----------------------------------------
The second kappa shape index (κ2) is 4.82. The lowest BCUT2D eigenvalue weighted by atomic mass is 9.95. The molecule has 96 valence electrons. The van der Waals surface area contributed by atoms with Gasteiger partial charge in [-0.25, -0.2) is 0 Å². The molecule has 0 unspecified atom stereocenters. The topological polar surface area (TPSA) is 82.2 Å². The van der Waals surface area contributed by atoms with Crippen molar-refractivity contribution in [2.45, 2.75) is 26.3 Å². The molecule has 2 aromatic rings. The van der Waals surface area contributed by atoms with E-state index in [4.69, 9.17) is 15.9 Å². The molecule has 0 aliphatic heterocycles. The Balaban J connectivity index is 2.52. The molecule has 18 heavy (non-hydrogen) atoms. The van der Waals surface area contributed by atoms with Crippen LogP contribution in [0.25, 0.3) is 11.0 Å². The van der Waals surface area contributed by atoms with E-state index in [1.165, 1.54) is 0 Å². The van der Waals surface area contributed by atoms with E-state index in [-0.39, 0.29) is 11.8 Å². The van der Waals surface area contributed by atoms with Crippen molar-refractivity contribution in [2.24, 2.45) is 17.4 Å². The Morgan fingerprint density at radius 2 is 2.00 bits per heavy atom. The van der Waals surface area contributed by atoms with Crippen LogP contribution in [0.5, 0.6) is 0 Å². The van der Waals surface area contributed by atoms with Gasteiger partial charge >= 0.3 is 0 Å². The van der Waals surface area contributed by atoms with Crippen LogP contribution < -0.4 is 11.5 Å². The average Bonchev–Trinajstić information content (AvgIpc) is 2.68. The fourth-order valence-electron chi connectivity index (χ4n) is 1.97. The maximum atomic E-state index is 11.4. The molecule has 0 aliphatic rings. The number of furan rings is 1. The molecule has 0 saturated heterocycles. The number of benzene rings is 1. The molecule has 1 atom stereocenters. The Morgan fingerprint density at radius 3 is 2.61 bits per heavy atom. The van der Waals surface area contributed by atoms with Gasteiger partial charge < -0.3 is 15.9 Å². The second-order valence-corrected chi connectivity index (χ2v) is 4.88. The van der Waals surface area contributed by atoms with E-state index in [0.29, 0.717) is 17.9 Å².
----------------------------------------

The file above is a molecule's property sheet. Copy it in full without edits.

The second kappa shape index (κ2) is 4.82. The lowest BCUT2D eigenvalue weighted by atomic mass is 9.95. The molecule has 96 valence electrons. The van der Waals surface area contributed by atoms with Gasteiger partial charge in [-0.25, -0.2) is 0 Å². The molecule has 0 unspecified atom stereocenters. The topological polar surface area (TPSA) is 82.2 Å². The van der Waals surface area contributed by atoms with Crippen molar-refractivity contribution in [2.45, 2.75) is 26.3 Å². The molecule has 2 aromatic rings. The van der Waals surface area contributed by atoms with E-state index in [4.69, 9.17) is 15.9 Å². The molecule has 0 aliphatic heterocycles. The Balaban J connectivity index is 2.52. The molecule has 18 heavy (non-hydrogen) atoms. The van der Waals surface area contributed by atoms with Crippen LogP contribution in [0.25, 0.3) is 11.0 Å². The van der Waals surface area contributed by atoms with E-state index in [1.165, 1.54) is 0 Å². The van der Waals surface area contributed by atoms with E-state index in [-0.39, 0.29) is 11.8 Å². The van der Waals surface area contributed by atoms with Crippen molar-refractivity contribution in [2.24, 2.45) is 17.4 Å². The Morgan fingerprint density at radius 2 is 2.00 bits per heavy atom. The van der Waals surface area contributed by atoms with Crippen LogP contribution in [0.5, 0.6) is 0 Å². The van der Waals surface area contributed by atoms with Gasteiger partial charge >= 0.3 is 0 Å². The van der Waals surface area contributed by atoms with Crippen LogP contribution < -0.4 is 11.5 Å². The average Bonchev–Trinajstić information content (AvgIpc) is 2.68. The fourth-order valence-electron chi connectivity index (χ4n) is 1.97. The maximum atomic E-state index is 11.4. The molecule has 0 aliphatic rings. The number of furan rings is 1. The molecule has 0 saturated heterocycles. The number of benzene rings is 1. The molecule has 1 atom stereocenters. The Morgan fingerprint density at radius 3 is 2.61 bits per heavy atom. The van der Waals surface area contributed by atoms with Gasteiger partial charge < -0.3 is 15.9 Å². The second-order valence-corrected chi connectivity index (χ2v) is 4.88. The van der Waals surface area contributed by atoms with E-state index in [0.29, 0.717) is 17.9 Å².